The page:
The Government and Your Money
Two issues have arisen recently concerning the government, both at the state and national levels, which are a concern for taxpayers when it comes to their finances. The first is the Missouri Department of Revenue realized in September that wage earners in the state were not having enough money withheld from paychecks to cover their Missouri state tax liability. The withholding error will not change a taxpayer’s Missouri state income tax liability, but hundreds of thousands of filers out of the three million expected state tax returns could find that they will not be receiving as large of an income tax refund, or worse yet could owe money when they were expecting a refund, to make up for the shortfall in withholding throughout the year. The second issue is will government shutdown affect tax refunds? The IRS has stated that a prolonged federal government shutdown could lead to delays in payouts of federal income tax refunds to millions of Americans who are owed money. In addition, taxpayers are not currently able to speak to a live tax adviser concerning tax related questions due to the shutdown. Individuals and businesses who owe money when filing their federal income tax returns are still expected to have payments in by the April 15th deadline.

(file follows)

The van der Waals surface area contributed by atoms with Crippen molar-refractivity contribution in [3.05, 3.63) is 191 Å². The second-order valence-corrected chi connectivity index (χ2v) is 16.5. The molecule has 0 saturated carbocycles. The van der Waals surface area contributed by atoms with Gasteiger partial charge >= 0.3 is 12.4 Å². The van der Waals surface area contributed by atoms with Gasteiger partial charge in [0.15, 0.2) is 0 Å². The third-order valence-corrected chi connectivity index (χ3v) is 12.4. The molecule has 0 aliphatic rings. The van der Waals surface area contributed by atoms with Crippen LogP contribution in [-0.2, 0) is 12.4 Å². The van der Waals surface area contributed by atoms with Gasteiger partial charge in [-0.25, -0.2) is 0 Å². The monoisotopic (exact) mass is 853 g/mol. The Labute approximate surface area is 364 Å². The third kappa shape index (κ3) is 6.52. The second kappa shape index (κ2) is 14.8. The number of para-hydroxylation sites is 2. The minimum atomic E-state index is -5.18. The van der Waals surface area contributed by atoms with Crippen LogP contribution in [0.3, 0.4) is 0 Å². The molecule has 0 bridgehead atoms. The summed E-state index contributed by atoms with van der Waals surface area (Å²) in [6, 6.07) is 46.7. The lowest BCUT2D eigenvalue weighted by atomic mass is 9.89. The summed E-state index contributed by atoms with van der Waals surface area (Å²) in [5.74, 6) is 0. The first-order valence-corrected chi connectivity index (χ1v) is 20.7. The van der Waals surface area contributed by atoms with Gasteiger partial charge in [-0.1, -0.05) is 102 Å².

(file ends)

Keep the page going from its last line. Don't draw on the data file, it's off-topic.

Learning about these two unfortunate situations right in the new year is frustrating! We may feel powerless to change the circumstances that face us. Yes, we can call and write our elected representatives and let me know how we feel about the government being shut down. But many times, it seems as those representatives are NOT only literally far away from us, but figuratively as well, with their own agendas that go far beyond a contact from a constituent. And while a state bill has been filed to extend the deadline for paying any money owed until June 15 without penalty due to the withholding error, there is no guarantee that the bill will pass and even if it does it will not allow the department of revenue to go back in time and solve the problem of the withholding error in the first place.
So, Where Do You Go From Here?
You can’t manage issues that seem beyond your control, so how do you protect yourself and your family from the next government shutdown or next state error? The first thing you should do is take stock of your current financial situation: